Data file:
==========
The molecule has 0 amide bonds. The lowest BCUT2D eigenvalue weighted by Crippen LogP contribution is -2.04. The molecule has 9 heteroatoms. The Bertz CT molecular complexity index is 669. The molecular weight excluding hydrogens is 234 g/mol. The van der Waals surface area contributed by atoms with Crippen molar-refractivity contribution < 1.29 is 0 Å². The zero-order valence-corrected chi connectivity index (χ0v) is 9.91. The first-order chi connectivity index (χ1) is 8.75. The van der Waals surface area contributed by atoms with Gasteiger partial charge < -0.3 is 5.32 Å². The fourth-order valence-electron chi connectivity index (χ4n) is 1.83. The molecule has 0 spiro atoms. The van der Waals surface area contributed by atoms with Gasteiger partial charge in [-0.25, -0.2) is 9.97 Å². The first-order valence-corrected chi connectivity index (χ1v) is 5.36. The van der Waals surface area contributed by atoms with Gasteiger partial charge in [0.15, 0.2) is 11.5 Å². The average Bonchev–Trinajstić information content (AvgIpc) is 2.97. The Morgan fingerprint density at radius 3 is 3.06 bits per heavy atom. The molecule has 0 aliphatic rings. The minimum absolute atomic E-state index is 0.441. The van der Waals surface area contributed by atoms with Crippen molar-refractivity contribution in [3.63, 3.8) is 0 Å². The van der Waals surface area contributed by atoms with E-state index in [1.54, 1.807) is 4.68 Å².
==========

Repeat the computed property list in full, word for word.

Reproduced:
The molecule has 0 amide bonds. The lowest BCUT2D eigenvalue weighted by Crippen LogP contribution is -2.04. The molecule has 9 heteroatoms. The Bertz CT molecular complexity index is 669. The molecular weight excluding hydrogens is 234 g/mol. The van der Waals surface area contributed by atoms with Crippen molar-refractivity contribution < 1.29 is 0 Å². The zero-order valence-corrected chi connectivity index (χ0v) is 9.91. The first-order chi connectivity index (χ1) is 8.75. The van der Waals surface area contributed by atoms with Gasteiger partial charge < -0.3 is 5.32 Å². The fourth-order valence-electron chi connectivity index (χ4n) is 1.83. The molecule has 0 spiro atoms. The van der Waals surface area contributed by atoms with Gasteiger partial charge in [-0.25, -0.2) is 9.97 Å². The first-order valence-corrected chi connectivity index (χ1v) is 5.36. The van der Waals surface area contributed by atoms with Gasteiger partial charge in [0.15, 0.2) is 11.5 Å². The average Bonchev–Trinajstić information content (AvgIpc) is 2.97. The Morgan fingerprint density at radius 3 is 3.06 bits per heavy atom. The molecule has 0 aliphatic rings. The minimum absolute atomic E-state index is 0.441. The van der Waals surface area contributed by atoms with Crippen molar-refractivity contribution in [3.63, 3.8) is 0 Å². The van der Waals surface area contributed by atoms with E-state index in [1.54, 1.807) is 4.68 Å².